They are expensive and produce no net gain. Time to call it quits. Just stop taking tax-payer money to prop them up, and they will go away. And then private enterprise will have an incentive to invest in infrastructure that really works, and in researching new and efficient forms of energy production and distribution.
“Renewable energy” puts a brake on development in the West, and keeps millions of people in developing nations powerless and in abject poverty. Climate justice is exactly the opposite of justice.
Since the UK banned most personal ownership of firearms, its rate of knife crime has risen to the point where someone in Britain is attacked with a knife every four minutes. In addition, London now has one of the highest rates of acid attacks in the world. No mention in the Independent of the likely cause of this massive increase in recent years, of course.
A couple of days ago, Regents Park (London) police reported with pride that they had conducted a street search and removed and disposed of the following dangerous items.
Seriously? These are all normal, useful items found in almost every home. On any given day I would be likely to have two or three of them in my pockets, as well as my Leatherman multi-purpose tool which includes a knife and several other potentially dangerous tools.
Removing tools, including knives and guns and corrosive liquids, from everyone because someone might use them to harm someone else does not reduce crime. Some other object can always be found. Focusing on the object used in the crime is senseless.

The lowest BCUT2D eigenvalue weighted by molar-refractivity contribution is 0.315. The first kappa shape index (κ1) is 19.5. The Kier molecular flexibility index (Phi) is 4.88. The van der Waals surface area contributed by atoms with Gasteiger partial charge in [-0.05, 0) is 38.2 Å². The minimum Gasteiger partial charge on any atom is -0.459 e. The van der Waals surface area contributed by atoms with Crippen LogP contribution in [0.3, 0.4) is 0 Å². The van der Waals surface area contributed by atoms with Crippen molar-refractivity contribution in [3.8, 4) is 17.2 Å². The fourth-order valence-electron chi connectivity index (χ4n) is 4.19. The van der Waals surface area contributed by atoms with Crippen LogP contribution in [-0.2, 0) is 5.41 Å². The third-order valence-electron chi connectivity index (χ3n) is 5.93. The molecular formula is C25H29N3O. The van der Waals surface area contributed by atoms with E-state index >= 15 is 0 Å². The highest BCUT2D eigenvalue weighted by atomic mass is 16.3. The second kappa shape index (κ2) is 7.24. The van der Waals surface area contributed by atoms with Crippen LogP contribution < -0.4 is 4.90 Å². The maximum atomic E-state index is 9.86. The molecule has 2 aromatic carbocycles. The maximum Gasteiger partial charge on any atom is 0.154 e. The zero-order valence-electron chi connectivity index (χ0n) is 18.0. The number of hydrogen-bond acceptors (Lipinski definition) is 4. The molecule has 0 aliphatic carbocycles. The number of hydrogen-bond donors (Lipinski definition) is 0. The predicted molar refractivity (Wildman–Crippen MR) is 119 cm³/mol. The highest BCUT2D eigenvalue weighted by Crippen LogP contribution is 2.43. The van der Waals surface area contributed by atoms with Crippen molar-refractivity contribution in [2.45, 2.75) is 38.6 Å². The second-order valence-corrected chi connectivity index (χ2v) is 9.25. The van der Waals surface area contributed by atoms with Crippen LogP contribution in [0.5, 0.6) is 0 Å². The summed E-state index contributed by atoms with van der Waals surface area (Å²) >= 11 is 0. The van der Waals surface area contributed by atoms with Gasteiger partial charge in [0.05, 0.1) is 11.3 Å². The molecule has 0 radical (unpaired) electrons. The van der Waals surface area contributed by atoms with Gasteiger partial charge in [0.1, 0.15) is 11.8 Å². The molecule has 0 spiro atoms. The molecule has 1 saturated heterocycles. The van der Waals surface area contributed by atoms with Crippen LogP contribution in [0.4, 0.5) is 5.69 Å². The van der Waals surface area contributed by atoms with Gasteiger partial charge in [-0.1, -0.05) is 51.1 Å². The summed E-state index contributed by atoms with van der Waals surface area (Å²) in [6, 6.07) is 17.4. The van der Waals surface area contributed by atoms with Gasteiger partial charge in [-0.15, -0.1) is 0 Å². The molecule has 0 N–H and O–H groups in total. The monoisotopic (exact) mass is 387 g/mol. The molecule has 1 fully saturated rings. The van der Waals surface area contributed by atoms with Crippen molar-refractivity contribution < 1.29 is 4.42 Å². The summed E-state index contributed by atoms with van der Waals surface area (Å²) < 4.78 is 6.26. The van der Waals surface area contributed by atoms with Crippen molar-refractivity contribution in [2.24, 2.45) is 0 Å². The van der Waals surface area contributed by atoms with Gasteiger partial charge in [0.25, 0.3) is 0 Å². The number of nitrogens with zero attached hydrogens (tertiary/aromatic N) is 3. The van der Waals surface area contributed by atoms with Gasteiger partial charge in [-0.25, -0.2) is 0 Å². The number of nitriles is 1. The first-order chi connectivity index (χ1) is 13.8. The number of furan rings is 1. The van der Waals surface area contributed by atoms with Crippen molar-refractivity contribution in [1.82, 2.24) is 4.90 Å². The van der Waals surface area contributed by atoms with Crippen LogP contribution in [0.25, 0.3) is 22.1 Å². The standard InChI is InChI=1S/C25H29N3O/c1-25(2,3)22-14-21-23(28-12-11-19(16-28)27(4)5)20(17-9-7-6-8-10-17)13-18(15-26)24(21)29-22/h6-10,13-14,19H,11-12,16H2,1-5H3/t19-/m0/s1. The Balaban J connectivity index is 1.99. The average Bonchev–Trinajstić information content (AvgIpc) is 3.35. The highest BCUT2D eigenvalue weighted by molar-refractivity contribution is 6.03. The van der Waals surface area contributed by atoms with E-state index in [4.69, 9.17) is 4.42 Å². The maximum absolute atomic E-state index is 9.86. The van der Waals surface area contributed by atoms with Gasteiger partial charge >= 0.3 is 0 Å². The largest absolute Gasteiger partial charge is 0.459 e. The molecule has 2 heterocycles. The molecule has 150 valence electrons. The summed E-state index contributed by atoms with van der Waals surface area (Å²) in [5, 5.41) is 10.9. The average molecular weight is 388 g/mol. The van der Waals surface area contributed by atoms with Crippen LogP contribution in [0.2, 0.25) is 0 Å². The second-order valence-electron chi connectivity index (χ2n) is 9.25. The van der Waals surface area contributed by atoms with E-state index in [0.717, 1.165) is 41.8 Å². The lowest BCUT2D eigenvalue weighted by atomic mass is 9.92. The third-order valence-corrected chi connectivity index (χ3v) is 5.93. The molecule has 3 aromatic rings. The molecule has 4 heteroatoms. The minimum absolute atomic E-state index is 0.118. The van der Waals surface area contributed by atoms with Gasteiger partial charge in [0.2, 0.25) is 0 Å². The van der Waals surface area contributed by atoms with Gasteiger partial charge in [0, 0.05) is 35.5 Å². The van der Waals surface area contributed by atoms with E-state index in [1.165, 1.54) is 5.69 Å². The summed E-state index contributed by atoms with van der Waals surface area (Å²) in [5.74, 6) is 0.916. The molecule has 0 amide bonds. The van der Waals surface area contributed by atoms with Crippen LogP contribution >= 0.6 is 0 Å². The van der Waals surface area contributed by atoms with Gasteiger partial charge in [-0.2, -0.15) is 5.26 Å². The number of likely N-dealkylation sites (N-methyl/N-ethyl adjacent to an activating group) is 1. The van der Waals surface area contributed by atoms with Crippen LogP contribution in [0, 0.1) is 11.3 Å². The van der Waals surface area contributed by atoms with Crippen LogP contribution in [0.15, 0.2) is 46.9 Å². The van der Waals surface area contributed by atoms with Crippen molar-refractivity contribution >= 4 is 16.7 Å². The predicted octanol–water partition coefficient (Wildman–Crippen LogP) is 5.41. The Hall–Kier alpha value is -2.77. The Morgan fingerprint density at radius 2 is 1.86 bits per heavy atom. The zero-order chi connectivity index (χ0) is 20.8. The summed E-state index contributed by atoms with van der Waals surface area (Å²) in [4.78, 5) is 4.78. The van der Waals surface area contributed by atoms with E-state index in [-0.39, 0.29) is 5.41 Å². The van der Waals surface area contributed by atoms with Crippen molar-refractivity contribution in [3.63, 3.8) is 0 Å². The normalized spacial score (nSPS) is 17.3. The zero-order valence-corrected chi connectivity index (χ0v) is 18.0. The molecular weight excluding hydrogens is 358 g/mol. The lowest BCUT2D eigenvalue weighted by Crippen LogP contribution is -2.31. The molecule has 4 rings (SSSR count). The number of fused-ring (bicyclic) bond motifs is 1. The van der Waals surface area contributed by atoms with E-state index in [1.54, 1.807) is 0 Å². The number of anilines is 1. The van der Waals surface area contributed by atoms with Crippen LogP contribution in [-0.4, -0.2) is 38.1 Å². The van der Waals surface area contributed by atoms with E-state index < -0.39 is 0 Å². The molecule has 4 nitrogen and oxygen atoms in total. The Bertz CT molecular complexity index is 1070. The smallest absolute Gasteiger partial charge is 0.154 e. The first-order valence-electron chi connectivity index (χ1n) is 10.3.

Besides two blokes winning medals in the Women’s 800 metres (they couldn’t be excluded because like, equality) there are a few other noteworthy results from the Commonwealth Games this year.
The host nation, Australia, has twice as many as many medals as any other country, including England, Canada and the massively more populous India. And little New Zealand, with a population of four million, has twice as many medals as Nigeria, which has a population of 198 million.
I was born in New Zealand and live in Australia. I don’t know know whether I should be proud or embarrassed.
Inequality is often cited as a major cause of social disruption, and an urgent justice issue for democratic societies.
It has been pointed out many times before that you can have freedom, or you can have equality. You can’t have both, for the simple reason that different people will make different choices. That is what freedom means – the ability to make choices. And if people choose to use their time and their resources differently, the outcomes will be different.
For conservatives and libertarians that’s fine. Choose what you want, and take responsibility for your choices.